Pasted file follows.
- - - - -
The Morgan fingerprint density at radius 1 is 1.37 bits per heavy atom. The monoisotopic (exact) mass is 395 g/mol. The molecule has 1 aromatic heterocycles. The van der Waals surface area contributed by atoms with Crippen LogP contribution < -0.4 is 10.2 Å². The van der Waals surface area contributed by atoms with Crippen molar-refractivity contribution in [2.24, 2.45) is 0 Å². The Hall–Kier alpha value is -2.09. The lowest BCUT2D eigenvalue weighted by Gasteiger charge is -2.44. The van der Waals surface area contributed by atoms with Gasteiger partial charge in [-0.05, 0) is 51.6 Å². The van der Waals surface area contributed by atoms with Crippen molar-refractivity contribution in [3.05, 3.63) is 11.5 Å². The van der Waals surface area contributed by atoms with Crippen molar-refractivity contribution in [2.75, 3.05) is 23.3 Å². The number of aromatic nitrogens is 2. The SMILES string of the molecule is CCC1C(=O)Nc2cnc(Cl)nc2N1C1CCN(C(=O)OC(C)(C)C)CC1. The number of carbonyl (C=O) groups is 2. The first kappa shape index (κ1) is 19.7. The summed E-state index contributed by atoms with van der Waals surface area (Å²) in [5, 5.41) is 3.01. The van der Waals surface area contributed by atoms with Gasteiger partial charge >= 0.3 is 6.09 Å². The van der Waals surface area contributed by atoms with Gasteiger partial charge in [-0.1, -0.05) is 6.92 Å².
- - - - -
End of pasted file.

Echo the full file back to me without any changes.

The Morgan fingerprint density at radius 1 is 1.37 bits per heavy atom. The monoisotopic (exact) mass is 395 g/mol. The molecule has 1 aromatic heterocycles. The van der Waals surface area contributed by atoms with Crippen LogP contribution < -0.4 is 10.2 Å². The van der Waals surface area contributed by atoms with Crippen molar-refractivity contribution in [2.24, 2.45) is 0 Å². The Hall–Kier alpha value is -2.09. The lowest BCUT2D eigenvalue weighted by Gasteiger charge is -2.44. The van der Waals surface area contributed by atoms with Gasteiger partial charge in [-0.05, 0) is 51.6 Å². The van der Waals surface area contributed by atoms with Crippen molar-refractivity contribution in [3.05, 3.63) is 11.5 Å². The van der Waals surface area contributed by atoms with Crippen molar-refractivity contribution in [2.75, 3.05) is 23.3 Å². The number of aromatic nitrogens is 2. The SMILES string of the molecule is CCC1C(=O)Nc2cnc(Cl)nc2N1C1CCN(C(=O)OC(C)(C)C)CC1. The number of carbonyl (C=O) groups is 2. The first kappa shape index (κ1) is 19.7. The summed E-state index contributed by atoms with van der Waals surface area (Å²) in [5, 5.41) is 3.01. The van der Waals surface area contributed by atoms with Gasteiger partial charge >= 0.3 is 6.09 Å². The van der Waals surface area contributed by atoms with Gasteiger partial charge in [-0.1, -0.05) is 6.92 Å².